Letter: Photographs that can make young women sick

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The Independent Online
Sir: Alexandra Shulman, the editor of Vogue, claims that 'anorexia and bulimia have nothing to do with pictures' (report, 22 May). This is like saying that lung cancer has nothing to do with smoking. According to Ms Shulman, it has been 'proved over and over again' that eating disorders are not in any way precipitated by images of skinny models. Where has she found such definitive evidence to support this view?

The proof lies in our schools, where more and more young people are developing irrational eating habits. A 14-year-old girl in a recent letter to a national newspaper wrote: 'The pressure to be thin or thinner is unbelievable. This pressure isn't helped by seeing skinny models everywhere you look; on television, in magazines, on posters, buses and tubes.'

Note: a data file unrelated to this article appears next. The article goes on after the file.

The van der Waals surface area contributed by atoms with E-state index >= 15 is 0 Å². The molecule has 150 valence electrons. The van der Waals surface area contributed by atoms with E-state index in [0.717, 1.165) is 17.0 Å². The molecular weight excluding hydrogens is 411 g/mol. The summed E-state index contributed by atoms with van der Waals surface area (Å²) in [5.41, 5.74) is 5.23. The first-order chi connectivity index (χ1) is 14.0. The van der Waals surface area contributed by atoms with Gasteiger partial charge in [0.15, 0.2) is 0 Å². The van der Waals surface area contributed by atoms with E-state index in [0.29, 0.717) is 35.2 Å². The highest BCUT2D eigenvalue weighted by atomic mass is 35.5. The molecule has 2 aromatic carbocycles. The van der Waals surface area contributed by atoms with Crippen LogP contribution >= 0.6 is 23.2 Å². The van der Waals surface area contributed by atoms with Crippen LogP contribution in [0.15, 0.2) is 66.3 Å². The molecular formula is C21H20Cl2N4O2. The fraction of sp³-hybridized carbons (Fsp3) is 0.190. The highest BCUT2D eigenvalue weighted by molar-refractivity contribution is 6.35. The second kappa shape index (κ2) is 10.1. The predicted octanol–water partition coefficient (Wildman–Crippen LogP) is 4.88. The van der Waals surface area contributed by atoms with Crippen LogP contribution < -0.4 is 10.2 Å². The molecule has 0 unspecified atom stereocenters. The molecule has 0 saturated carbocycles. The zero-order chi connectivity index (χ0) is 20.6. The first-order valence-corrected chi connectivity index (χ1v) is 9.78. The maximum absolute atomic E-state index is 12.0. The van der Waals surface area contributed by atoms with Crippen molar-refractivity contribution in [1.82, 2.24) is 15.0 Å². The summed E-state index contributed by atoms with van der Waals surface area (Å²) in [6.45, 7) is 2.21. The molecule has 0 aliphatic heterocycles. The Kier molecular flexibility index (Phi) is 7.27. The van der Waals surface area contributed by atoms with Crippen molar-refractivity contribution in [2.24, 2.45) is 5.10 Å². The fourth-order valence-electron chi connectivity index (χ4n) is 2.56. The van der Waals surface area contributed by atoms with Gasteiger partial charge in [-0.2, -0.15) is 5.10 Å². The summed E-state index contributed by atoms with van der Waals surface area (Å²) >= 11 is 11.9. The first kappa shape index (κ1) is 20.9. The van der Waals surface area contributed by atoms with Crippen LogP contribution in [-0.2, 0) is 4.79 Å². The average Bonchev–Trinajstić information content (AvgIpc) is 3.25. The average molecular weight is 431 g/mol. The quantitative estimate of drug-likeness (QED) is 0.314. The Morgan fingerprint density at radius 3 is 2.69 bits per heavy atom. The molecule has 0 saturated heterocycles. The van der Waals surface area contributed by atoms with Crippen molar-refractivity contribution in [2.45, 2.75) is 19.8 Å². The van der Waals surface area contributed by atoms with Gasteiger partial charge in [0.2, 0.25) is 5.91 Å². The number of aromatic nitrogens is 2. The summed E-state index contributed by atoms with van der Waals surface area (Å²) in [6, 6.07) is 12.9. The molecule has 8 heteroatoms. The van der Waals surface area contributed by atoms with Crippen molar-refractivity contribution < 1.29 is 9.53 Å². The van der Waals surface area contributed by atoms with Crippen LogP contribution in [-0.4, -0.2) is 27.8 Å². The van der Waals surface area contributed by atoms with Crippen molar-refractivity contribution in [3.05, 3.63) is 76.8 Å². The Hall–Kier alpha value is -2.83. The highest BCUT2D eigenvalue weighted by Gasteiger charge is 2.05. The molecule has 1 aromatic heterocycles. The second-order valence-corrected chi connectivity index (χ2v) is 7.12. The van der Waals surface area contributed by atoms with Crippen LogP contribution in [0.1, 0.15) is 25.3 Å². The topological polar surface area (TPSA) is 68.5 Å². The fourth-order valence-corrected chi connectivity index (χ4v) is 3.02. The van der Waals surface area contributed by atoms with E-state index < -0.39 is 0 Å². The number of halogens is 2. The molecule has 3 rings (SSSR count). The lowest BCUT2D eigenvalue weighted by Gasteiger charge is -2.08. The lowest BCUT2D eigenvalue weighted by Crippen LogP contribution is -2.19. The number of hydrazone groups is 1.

It is almost impossible for any woman these days not to be conscious of her weight. The messages are everywhere in our advertising-orientated world, subliminally penetrating our minds: 'It's in to be thin]'

When I saw the Kate Moss pictures in Vogue, my immediate thought, after the fright, was that they must have been taken by a man. Ironically, they were not. They were shot by Corrine Day, 'a hot new property in fashion photography'. The editor of this prestigious magazine is a woman. What are we trying to do to each other? Perhaps we women have ourselves to blame for this anorexic state we are getting into.

Yours sincerely,

KATE WEBB

London, W14

24 May

(Photograph omitted)

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